Unveiled by the Beijing Academy of Artificial Intelligence (BAAI), China’s latest artificial intelligence model can process natural language text, write essays and poems, and recognise images. Not only that, it can create alt text from static images and generate realistic images from text. Wu Dao 2.0 is multimodal, and it’s light years ahead of anything the U.S. or Europe has built.
According to Wu Dao 2.0’s developers, the model is 10 times more powerful than OpenAI’s GPT-3, formerly lauded as state-of-the-art in AI. Trained on 1.75 trillion parameters, Wu Dao can sort through massive amounts of data and generate text that’s virtually indistinguishable from human prose. “The way to artificial general intelligence is big models and big computers”, said Dr Zhang Hongjiang, chairman of BAAI. “What we are building is a power plant for the future of AI. With mega data, mega computing power, and mega models, we can transform data to fuel the AI applications of the future”.
What makes Europe nervous is that once China pulls ahead, other nations may never catch up. Language models are often a symbol of how advanced a certain country is in its artificial intelligence capabilities. Once a clearly superior model emerges, such as Wu Dao 2.0, companies will adopt it in order to compete in the global market. “We’re about to lose digital sovereignty in the AI space if we don’t act right now”, said Jörg Bienert, chairman of Germany’s Federal AI Association.
Just as Google runs the playing field for search engines, Wu Dao 2.0 could grow to monopolise the language modelling world. As a result, some critics of the new technology warn that massive NLP models will enhance China’s propaganda mission. And as consumers turn to Alexa and Siri searches as a means for rapid answers, the U.S. and Europe worry that China’s AI could spread misinformation and skew global data.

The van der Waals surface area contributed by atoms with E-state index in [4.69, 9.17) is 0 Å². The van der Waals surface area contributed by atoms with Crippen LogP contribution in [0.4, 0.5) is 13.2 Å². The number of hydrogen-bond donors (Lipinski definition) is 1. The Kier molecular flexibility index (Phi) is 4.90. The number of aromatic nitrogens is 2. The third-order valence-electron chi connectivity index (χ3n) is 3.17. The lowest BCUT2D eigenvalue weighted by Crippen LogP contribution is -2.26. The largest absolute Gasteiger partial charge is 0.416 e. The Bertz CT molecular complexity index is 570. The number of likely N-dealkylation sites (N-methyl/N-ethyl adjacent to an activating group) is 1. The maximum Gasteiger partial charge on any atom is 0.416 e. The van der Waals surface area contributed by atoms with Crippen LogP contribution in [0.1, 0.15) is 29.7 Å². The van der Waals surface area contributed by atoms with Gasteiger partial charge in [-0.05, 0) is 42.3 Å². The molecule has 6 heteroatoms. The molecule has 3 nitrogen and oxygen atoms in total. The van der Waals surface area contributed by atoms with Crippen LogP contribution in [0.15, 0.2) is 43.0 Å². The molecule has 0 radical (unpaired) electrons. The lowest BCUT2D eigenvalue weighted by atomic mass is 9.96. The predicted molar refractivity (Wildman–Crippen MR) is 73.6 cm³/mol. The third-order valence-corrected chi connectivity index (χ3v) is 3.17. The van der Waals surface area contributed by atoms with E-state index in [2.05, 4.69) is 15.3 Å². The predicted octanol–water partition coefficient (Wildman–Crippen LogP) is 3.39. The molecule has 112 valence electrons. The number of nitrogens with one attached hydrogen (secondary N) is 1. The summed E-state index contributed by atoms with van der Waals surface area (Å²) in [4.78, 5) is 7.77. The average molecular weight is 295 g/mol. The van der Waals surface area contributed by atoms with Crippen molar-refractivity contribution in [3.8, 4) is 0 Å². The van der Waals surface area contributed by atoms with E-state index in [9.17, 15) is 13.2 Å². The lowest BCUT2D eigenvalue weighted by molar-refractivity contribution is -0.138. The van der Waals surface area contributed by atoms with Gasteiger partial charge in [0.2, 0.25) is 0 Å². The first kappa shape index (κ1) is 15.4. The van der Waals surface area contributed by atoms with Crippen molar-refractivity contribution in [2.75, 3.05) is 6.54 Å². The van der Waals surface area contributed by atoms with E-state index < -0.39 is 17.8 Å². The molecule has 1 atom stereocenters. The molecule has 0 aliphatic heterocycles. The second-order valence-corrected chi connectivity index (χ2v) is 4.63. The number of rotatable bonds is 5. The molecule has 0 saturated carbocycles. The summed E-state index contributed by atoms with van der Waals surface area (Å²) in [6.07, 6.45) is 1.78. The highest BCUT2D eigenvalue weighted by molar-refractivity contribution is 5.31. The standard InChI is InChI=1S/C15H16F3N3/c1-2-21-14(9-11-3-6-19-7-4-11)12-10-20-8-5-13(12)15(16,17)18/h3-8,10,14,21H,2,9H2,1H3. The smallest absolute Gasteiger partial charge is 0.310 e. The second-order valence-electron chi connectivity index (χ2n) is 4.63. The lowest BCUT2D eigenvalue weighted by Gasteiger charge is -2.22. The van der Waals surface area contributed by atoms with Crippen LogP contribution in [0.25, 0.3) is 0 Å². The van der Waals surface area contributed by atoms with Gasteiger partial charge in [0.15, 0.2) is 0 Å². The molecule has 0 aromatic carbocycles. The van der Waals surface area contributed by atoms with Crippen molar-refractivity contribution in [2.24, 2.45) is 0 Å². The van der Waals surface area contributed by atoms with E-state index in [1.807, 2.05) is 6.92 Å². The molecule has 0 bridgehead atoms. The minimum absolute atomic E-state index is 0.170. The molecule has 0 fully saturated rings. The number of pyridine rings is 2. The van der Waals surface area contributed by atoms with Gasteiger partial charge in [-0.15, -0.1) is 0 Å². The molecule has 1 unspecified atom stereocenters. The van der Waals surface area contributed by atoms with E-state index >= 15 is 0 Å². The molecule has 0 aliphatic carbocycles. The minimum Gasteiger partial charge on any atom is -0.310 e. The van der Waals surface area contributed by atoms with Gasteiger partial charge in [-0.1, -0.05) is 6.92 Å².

After all, NLP models often perpetuate the worldviews of the countries that create them—and Western countries are determined not to let China control the narrative. Tensions rose this month between western nations and China as the U.S. passed its Innovation and Competition Act through the Senate. In addition, European leaders have raised the alarm. “[China] beat the U.S. to it, while the EU was not even close in the race”, tweeted German MEP Axel Voss.
More Money, More Power
To accelerate the EU’s AI capabilities, seven European countries—Germany, Austria, Sweden, Croatia, Slovenia, the Netherlands, France, and Belgium recently sent a letter to the EU’s Internal Market Commissioner asking him to increase funding. France, for instance, will launch its Large European AI Models initiative to create Euro-based NLP models, but other countries are still far behind and need funding to catch up.
Compared to the U.S. and China, which control 80% of blockchain and AI investment, Europe invests only 7% or €1.75bn. Overall, the EU faces a €10bn gap in AI research that it now intends to make up—if that’s possible. The truth is, European countries will have to work together and share research to stand a chance against the world’s leading AI superpowers.
Although Europe has started to throw money at AI with programmes such as Horizon 2020, and recently developed new supercomputing and data-sharing abilities, many don’t think that the bloc can “counter the Chinese threat” alone. According to Bienert of Germany’s AI Association, the West must act before it’s too late: “[W]e need a collaboration between the U.S. and Europe”.